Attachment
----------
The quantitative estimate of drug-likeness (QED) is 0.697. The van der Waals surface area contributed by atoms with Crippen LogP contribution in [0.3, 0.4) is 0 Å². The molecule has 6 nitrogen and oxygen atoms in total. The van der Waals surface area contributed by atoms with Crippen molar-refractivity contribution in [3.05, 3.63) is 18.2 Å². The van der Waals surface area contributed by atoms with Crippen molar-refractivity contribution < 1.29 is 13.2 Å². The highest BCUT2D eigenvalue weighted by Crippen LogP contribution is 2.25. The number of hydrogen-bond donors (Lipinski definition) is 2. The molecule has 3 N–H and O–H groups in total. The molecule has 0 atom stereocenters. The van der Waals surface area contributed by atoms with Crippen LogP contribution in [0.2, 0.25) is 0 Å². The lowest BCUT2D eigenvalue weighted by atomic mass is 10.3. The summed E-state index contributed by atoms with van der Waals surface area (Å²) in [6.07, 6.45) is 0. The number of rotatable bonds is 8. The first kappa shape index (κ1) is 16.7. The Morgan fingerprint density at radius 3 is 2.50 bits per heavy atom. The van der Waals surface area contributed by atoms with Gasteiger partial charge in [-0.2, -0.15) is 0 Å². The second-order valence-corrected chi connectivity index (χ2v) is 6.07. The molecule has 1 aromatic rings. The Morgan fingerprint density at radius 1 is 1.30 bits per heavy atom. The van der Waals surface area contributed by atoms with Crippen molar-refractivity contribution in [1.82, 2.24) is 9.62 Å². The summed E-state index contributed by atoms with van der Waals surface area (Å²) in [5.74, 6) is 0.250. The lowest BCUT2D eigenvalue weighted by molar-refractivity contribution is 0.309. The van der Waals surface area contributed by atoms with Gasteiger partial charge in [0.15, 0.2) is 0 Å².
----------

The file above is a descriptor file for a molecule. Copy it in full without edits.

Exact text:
The quantitative estimate of drug-likeness (QED) is 0.697. The van der Waals surface area contributed by atoms with Crippen LogP contribution in [0.3, 0.4) is 0 Å². The molecule has 6 nitrogen and oxygen atoms in total. The van der Waals surface area contributed by atoms with Crippen molar-refractivity contribution in [3.05, 3.63) is 18.2 Å². The van der Waals surface area contributed by atoms with Crippen molar-refractivity contribution < 1.29 is 13.2 Å². The highest BCUT2D eigenvalue weighted by Crippen LogP contribution is 2.25. The number of hydrogen-bond donors (Lipinski definition) is 2. The molecule has 3 N–H and O–H groups in total. The molecule has 0 atom stereocenters. The van der Waals surface area contributed by atoms with Crippen LogP contribution in [0.2, 0.25) is 0 Å². The lowest BCUT2D eigenvalue weighted by atomic mass is 10.3. The summed E-state index contributed by atoms with van der Waals surface area (Å²) in [6.07, 6.45) is 0. The number of rotatable bonds is 8. The first kappa shape index (κ1) is 16.7. The Morgan fingerprint density at radius 3 is 2.50 bits per heavy atom. The van der Waals surface area contributed by atoms with Gasteiger partial charge in [-0.2, -0.15) is 0 Å². The second-order valence-corrected chi connectivity index (χ2v) is 6.07. The molecule has 1 aromatic rings. The Morgan fingerprint density at radius 1 is 1.30 bits per heavy atom. The van der Waals surface area contributed by atoms with Crippen molar-refractivity contribution in [1.82, 2.24) is 9.62 Å². The summed E-state index contributed by atoms with van der Waals surface area (Å²) in [5.74, 6) is 0.250. The lowest BCUT2D eigenvalue weighted by molar-refractivity contribution is 0.309. The van der Waals surface area contributed by atoms with Gasteiger partial charge in [0.15, 0.2) is 0 Å².